City Council officially washed its hands of pension negotiations with city unions yesterday by withdrawing a bill that would have required a cheaper pension plan in new municipal contracts.

The Nutter administration in June asked Council to pass a bill that would require new hires to enter a new, cheaper pension plan.

Mayor Nutter wants to save $25 million annually in wage and benefits. All four municipal unions - police, fire, blue-collar, and white-collar workers - have been working without contracts since July 1.

In June, Majority Whip Darrell L. Clarke, standing in for absent Majority Leader Marion B. Tasco, introduced the bill on behalf of the administration, but quickly regretted doing so. The bill went to a committee for a public hearing, but had languished since then.

Language similar to the city bill turned up in legislation that Republicans in the state Senate were trying to attach to the city's requested sales-tax-hike authorization. That left a strong "distaste" among Council members, Clarke said.

At his request, in Council's last session before the holiday break, Council took the rare step of "discharging" the bill from committee, then withdrawing it from Council, all unanimously.

"I don't see any support for the bill this time," Clarke said.

He said Council members had traditionally been asked by mayors, including Nutter, not to inject themselves into negotiations. Thus, he said, he was not willing to legislate the administration's side without talking to the unions, which oppose the bill.

"I'm not going to accept the administration's spin on what the issues are without having a conversation with the municipal unions," Clarke said.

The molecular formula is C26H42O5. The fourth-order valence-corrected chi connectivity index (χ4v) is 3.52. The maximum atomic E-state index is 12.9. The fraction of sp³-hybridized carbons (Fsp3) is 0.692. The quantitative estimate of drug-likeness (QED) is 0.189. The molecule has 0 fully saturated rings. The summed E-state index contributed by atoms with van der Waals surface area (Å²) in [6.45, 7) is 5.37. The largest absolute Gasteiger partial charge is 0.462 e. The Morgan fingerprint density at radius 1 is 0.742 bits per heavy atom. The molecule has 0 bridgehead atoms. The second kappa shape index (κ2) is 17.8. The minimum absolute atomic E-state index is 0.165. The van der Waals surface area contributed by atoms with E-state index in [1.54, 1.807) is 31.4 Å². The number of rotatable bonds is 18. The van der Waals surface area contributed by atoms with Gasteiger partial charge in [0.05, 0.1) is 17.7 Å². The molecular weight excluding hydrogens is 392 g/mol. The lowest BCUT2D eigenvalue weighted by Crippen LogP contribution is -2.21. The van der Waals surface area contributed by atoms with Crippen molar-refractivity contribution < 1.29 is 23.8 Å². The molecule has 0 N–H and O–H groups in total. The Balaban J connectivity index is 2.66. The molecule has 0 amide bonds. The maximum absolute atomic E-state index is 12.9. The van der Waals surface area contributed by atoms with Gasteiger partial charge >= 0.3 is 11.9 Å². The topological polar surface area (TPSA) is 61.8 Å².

That leaves Nutter on his own - politically - in any attempts to wrest concessions from the unions.

"We're disappointed, because we've demonstrated - and the public understands - that pension reform is sorely needed," said Nutter spokeswoman Maura Kennedy. "That said, we look forward to continuing to work with Council in the future to address their concerns and achieve the needed reforms."

In other business, Council unanimously:

Approved Councilwoman Joan Krajewski's amnesty program for people who are delinquent in their city and school property taxes, business privilege taxes, and almost all other levies except the sales tax. The program, which will forgive any penalty and half the accrued interest, is expected to begin in May and last 45 days. The Nutter administration estimates it can make at least $25 million; Controller Alan Butkovitz predicts $100 million.

Approved Clarke's bill to require police to contact owners of stolen vehicles - before calling a towing company - when those vehicles are found. The new law will give owners 24 hours to retrieve their vehicles, reduce the permitted towing fee in such cases from $150 to $105, and put a $175 limit on storage fees.

Adopted Clarke's bill to close to traffic a half-block of Cherry Street west of Broad Street to allow the Pennsylvania Academy of the Fine Arts to build a public park and arts plaza.